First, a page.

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Characters from The Tempest From the site No Fear Shakespeare

Prospero

The plays protagonist and Mirandas father. Twelve years before the events of the play,
Prospero was the duke of Milan. His brother, Antonio, in concert with Alonso, king of Naples,
usurped him, forcing him to flee in a boat with his daughter. The honest lord Gonzalo aided
Prospero in his escape. Prospero has spent his twelve years on an island refining the magic
that gives him the power he needs to punish and reconcile with his enemies.

Miranda

Prosperos daughter, whom he brought with him to the island when she was still a small child.
Miranda has never seen any men other than her father and Caliban, although she dimly
remembers being cared for by female servants as an infant. Because she has been sealed off
from the world for so long, Mirandas perceptions of other people tend to be nave and non-
judgmental. She is compassionate, generous, and loyal to her father.

Ariel

Prosperos spirit helper, a powerful supernatural being whom Prospero controls completely.
Rescued by Prospero from a long imprisonment (within a tree) at the hands of the witch
Sycorax, Ariel is Prosperos servant until Prospero decides to release him. He is mischievous
and ubiquitous, able to traverse the length of the island in an instant and change shapes at
will. Ariel carries out virtually every task Prospero needs accomplished in the play.

Caliban

Another of Prosperos servants. Caliban, the son of the now-deceased witch Sycorax,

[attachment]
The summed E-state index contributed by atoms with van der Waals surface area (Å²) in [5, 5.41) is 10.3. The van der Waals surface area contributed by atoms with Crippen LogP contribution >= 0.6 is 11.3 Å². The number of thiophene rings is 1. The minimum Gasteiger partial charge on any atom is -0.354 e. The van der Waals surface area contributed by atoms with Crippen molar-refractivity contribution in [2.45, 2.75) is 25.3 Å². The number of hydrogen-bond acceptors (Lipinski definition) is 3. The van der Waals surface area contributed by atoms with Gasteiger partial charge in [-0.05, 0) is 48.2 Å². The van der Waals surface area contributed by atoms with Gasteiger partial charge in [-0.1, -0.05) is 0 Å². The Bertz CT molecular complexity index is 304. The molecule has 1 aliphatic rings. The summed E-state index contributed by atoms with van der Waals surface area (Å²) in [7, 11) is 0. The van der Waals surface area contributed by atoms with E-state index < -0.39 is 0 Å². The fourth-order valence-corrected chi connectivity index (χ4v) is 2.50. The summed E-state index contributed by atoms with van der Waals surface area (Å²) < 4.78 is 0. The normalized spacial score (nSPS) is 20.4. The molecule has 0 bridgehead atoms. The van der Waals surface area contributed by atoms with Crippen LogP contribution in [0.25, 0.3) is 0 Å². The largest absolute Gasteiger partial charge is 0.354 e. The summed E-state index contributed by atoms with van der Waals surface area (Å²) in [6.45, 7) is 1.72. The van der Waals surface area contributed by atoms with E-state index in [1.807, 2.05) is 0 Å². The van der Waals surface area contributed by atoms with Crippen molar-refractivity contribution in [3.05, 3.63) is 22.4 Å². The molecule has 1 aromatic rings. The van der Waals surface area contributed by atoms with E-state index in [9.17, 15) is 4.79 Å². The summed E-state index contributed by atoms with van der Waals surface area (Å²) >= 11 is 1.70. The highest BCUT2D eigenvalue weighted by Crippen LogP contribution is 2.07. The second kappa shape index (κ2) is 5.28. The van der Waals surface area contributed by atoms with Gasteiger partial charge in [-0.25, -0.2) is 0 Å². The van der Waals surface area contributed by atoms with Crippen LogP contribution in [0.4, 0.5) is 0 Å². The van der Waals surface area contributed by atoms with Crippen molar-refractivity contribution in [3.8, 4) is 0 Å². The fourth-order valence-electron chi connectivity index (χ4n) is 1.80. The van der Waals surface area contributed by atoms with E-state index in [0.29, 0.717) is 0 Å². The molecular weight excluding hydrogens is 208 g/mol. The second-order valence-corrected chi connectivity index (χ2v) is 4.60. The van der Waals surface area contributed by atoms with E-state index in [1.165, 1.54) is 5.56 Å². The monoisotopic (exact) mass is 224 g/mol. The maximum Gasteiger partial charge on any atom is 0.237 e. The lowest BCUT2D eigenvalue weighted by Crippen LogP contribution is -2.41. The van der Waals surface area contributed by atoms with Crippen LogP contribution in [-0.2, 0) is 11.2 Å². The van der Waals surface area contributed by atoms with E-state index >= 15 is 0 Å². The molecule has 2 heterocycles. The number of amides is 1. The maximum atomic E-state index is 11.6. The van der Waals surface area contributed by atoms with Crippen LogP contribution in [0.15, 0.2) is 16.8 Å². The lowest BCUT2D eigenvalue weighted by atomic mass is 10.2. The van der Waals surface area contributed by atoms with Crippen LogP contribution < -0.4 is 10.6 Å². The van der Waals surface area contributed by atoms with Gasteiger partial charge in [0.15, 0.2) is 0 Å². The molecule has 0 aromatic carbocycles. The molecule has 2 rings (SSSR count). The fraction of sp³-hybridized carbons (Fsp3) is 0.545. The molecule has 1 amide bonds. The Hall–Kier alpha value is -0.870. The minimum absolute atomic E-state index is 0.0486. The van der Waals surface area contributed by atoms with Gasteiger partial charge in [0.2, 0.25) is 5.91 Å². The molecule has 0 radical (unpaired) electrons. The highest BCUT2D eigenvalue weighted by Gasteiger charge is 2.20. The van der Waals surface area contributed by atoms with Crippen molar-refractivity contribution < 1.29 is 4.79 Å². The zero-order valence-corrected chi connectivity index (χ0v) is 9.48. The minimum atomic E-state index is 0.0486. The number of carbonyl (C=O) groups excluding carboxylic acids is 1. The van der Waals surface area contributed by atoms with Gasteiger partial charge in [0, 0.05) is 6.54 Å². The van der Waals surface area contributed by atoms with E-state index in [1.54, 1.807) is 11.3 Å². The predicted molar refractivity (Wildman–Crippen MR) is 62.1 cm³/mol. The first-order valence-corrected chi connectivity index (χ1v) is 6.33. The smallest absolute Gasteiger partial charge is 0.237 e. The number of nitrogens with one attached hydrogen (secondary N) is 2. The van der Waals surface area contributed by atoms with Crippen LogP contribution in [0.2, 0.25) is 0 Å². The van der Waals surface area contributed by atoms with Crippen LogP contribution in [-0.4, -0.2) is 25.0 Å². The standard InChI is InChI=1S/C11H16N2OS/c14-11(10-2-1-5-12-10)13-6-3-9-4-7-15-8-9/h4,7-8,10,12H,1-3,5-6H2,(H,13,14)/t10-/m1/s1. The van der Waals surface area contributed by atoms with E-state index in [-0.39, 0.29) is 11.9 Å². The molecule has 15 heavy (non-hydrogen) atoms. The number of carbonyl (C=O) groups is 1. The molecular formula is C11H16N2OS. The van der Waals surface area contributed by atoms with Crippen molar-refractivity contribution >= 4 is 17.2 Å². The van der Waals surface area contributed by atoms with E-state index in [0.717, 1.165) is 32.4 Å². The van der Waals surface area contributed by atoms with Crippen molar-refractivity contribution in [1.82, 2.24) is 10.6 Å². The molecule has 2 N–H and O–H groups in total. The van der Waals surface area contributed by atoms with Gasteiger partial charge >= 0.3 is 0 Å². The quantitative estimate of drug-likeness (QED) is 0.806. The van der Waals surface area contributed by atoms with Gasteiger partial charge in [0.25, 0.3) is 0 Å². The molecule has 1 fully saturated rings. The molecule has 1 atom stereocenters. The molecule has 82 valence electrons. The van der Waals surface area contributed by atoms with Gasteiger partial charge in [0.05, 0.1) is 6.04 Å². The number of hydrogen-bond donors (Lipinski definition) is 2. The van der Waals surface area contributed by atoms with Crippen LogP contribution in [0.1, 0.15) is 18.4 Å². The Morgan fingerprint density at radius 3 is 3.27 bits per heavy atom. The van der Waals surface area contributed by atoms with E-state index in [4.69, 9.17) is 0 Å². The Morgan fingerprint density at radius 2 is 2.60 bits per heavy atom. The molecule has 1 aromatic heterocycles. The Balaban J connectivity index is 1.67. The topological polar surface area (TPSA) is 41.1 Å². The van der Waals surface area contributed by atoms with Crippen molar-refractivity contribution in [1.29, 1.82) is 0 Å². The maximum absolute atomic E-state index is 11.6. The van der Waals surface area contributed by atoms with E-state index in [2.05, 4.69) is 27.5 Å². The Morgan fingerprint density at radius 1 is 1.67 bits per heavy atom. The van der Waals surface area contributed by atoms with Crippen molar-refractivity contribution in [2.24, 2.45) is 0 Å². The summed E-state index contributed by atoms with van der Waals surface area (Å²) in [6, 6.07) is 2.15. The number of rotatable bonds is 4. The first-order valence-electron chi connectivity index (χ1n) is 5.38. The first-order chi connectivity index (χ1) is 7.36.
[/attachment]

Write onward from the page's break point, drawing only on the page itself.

acquainted Prospero with the island when Prospero arrived. Caliban believes that the island
rightfully belongs to him and that Prospero stole it. Calibans speech and behavior is
sometimes coarse and brutal, sometimes eloquent and sensitive, as in his rebukes of
Prospero in Act 1, scene 2, and in his description of the eerie beauty of the island.

Ferdinand

Son and heir of Alonso. Ferdinand seems in some ways to be as pure and nave as Miranda.
He falls in love with her upon first sight and happily submits to servitude in order to win
Prosperos approval.

Alonso

King of Naples and father of Ferdinand. Alonso aided Antonio in unseating Prospero as duke
of Milan twelve years before. Over the course of the play, Alonso comes to regret his past
actions and desire a reconciliation with Prospero.
Antonio

Prosperos thoroughly wicked brother who betrayed Prosperos trust and stole his dukedom
years before the play begins. Once on the island, Antonio wastes no time demonstrating that
he is still power-hungry and murderous, persuading Sebastian to help him kill Alonso. Though
Prospero forgives him at the end of the play, Antonio never repents for his misdeeds.

Sebastian

Alonsos brother. Like Antonio, Sebastian is wicked and underhanded. Antonio easily
persuades him to agree to kill Alonso. Also like Antonio, Sebastian is unrepentant at the end
of the play.

Gonzalo

An old, honest lord. The goodhearted Gonzalo helped Prospero and Miranda to escape and
survive after Antonio usurped Prosperos title. During the play, Gonzalo does his best to cheer
up the despondent Alonso, maintains an optimistic outlook on the island where theyre
standed, and remains unfazed by the insulting taunts of Antonio and Sebastian.

Trinculo and Stefano

Two minor members of the shipwrecked party. Trinculo, a jester, and Stefano, a drunken
butler, provide a comic foil to the other, more powerful pairs of Prospero and Alonso and
Antonio and Sebastian. Their drunken boasting and petty greed reflect and deflate the
quarrels and power struggles of Prospero and the other noblemen.

Boatswain

Appearing only in the first and last scenes, the Boatswain angers the noble characters with
his foul-mouthed and rude remarks, but remains competent and resourceful in the shipwreck
scene, demanding practical help rather than weeping and prayer.